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Minnesota Senate District 16 candidate: Gary Dahms

Staff Writer
Redwood Falls Gazette
Redwood Falls Gazette

Why are you running for state senate?

Service is an important part of my life. I am dedicated to serve the wonderful citizens of Senate District 16 and the best interests of the State of Minnesota. I believe that the values and policy positions I take are reflective of our district and its citizens. My goal is to make our area a better place to live, to work and to raise a family. I am very humbled by the support of our citizens in the past and, if re-elected, look forward to continuing to serve with honor and enthusiasm, and I ask for your vote on Nov. 3.

From your perspective, what is the role of a State Senator?

In my opinion, as a senator I wear many hats. We serve on various committees that deal with specific issues in relationship to the jurisdiction of that committee. It is our responsibility to become knowledgeable in relationship to the committees we serve on; however, we need to have a general understanding of all of the committees. We must also recognize that we are the conduit between our constituents, and the legislative body, the agencies, and the governor.  When we author or co-author bills they need to serve the best interests of the district and the state. As Senators we need to negotiate, compromise, and fight for legislation that is in the best interest of our district.

What will be your approach to balancing the next two-year state budget in terms of reducing spending and/or raising taxes and fees?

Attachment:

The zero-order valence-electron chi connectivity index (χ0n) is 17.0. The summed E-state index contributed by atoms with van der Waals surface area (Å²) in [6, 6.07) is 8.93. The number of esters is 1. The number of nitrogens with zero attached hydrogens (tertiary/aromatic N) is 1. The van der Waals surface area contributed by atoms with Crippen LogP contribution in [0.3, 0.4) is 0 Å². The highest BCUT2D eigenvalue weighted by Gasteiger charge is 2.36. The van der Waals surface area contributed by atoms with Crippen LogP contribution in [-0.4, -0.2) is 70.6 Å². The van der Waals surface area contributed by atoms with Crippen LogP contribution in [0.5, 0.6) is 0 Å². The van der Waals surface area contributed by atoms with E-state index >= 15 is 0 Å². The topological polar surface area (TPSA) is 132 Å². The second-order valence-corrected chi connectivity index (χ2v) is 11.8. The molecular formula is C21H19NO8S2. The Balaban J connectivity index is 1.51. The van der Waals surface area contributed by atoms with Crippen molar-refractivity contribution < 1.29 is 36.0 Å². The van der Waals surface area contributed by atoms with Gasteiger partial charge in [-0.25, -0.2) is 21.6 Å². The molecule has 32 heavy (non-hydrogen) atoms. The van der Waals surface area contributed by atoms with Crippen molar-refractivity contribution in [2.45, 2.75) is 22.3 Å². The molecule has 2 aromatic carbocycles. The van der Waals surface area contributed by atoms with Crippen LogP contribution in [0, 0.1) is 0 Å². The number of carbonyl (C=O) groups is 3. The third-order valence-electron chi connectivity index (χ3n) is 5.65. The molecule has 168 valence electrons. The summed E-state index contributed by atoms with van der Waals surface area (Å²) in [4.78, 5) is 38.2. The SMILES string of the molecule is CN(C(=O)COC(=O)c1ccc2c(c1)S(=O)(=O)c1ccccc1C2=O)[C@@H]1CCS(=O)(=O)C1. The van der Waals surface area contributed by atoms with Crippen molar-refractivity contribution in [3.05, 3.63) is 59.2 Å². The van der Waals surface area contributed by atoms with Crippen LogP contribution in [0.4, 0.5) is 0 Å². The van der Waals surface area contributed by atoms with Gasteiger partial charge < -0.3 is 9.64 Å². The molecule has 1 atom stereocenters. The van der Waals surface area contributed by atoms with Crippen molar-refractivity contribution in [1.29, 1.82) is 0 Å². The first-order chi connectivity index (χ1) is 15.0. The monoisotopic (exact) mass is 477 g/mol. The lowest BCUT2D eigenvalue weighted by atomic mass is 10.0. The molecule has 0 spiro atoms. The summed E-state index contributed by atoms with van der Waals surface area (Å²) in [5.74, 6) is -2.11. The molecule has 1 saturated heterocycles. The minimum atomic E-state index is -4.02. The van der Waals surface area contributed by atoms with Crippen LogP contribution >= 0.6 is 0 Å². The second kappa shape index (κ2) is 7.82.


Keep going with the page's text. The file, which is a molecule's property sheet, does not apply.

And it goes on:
In 2010 we faced a $6 Billion budget deficit. After several months of hard work, negotiations, compromise and thoughtful consideration of all parts of the budget we were able to come to a conclusion and balance the budget as required by the State Statute. Balancing the budget in 2020 will be considerably more difficult. We will have many of the same issues along with the impact and devastation of COVID-19. COVID-19 is the main cause of the current deficit. This deficit is caused by the lack of revenues due to the fact that many businesses have been closed and very few are currently operating at capacity. This relates to a major reduction in tax revenue and the predictions are that 40 percent or more of our small businesses will not survive and those that do survive will be financially struggling so increasing taxes, in my opinion, is not an option. We need to take an approach that is careful, considerate and thoughtful while protecting the funding, as much as possible, for the elderly and the disabled and those that take care of them. We will need to downsize state government and hold state agencies accountable for every dollar they spend. We must continue to eliminate fraud and decrease unnecessary spending. There will be a lot of hard decisions that will need to be made in order to balance the budget. Many of the decisions will depend on federal stimulus funding and programs.